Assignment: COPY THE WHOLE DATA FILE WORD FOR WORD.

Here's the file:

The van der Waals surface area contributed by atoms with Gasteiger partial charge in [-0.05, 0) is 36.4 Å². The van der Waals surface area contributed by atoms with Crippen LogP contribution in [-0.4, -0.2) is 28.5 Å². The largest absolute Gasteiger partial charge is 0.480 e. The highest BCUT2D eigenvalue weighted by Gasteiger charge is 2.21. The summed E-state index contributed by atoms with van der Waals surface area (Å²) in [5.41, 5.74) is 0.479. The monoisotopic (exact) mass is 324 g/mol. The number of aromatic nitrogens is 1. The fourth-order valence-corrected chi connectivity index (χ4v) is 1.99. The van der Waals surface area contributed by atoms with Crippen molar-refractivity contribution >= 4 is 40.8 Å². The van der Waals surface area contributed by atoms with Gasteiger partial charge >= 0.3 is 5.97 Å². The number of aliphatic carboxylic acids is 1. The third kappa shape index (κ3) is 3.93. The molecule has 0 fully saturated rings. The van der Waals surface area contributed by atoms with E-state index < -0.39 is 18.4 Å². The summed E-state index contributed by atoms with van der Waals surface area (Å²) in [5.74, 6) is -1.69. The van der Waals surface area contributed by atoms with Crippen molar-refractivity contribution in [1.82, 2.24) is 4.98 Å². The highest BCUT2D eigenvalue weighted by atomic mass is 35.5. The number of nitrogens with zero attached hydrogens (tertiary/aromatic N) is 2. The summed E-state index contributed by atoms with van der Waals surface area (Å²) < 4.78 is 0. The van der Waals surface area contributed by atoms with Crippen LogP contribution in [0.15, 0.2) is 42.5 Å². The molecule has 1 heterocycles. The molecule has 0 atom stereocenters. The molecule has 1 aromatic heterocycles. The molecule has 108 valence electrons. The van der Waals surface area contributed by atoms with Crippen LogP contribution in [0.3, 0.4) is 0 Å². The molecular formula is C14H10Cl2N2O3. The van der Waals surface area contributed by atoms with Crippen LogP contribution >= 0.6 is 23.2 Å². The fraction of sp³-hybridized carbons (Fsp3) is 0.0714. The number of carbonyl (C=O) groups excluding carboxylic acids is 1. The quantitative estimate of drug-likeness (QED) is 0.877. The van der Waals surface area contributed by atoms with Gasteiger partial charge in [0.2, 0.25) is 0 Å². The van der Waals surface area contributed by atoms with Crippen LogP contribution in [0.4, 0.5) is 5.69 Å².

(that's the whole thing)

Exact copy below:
The van der Waals surface area contributed by atoms with Gasteiger partial charge in [-0.05, 0) is 36.4 Å². The van der Waals surface area contributed by atoms with Crippen LogP contribution in [-0.4, -0.2) is 28.5 Å². The largest absolute Gasteiger partial charge is 0.480 e. The highest BCUT2D eigenvalue weighted by Gasteiger charge is 2.21. The summed E-state index contributed by atoms with van der Waals surface area (Å²) in [5.41, 5.74) is 0.479. The monoisotopic (exact) mass is 324 g/mol. The number of aromatic nitrogens is 1. The fourth-order valence-corrected chi connectivity index (χ4v) is 1.99. The van der Waals surface area contributed by atoms with Crippen molar-refractivity contribution >= 4 is 40.8 Å². The van der Waals surface area contributed by atoms with Gasteiger partial charge >= 0.3 is 5.97 Å². The number of aliphatic carboxylic acids is 1. The third kappa shape index (κ3) is 3.93. The molecule has 0 fully saturated rings. The van der Waals surface area contributed by atoms with E-state index < -0.39 is 18.4 Å². The summed E-state index contributed by atoms with van der Waals surface area (Å²) in [5.74, 6) is -1.69. The van der Waals surface area contributed by atoms with Crippen molar-refractivity contribution in [1.82, 2.24) is 4.98 Å². The highest BCUT2D eigenvalue weighted by atomic mass is 35.5. The number of nitrogens with zero attached hydrogens (tertiary/aromatic N) is 2. The summed E-state index contributed by atoms with van der Waals surface area (Å²) < 4.78 is 0. The van der Waals surface area contributed by atoms with Crippen LogP contribution in [0.15, 0.2) is 42.5 Å². The molecule has 1 heterocycles. The molecule has 0 atom stereocenters. The molecule has 1 aromatic heterocycles. The molecule has 108 valence electrons. The van der Waals surface area contributed by atoms with Crippen LogP contribution in [0.3, 0.4) is 0 Å². The molecular formula is C14H10Cl2N2O3. The van der Waals surface area contributed by atoms with Crippen LogP contribution >= 0.6 is 23.2 Å². The fraction of sp³-hybridized carbons (Fsp3) is 0.0714. The number of carbonyl (C=O) groups excluding carboxylic acids is 1. The quantitative estimate of drug-likeness (QED) is 0.877. The van der Waals surface area contributed by atoms with Gasteiger partial charge in [0.2, 0.25) is 0 Å². The van der Waals surface area contributed by atoms with Crippen LogP contribution in [0.4, 0.5) is 5.69 Å².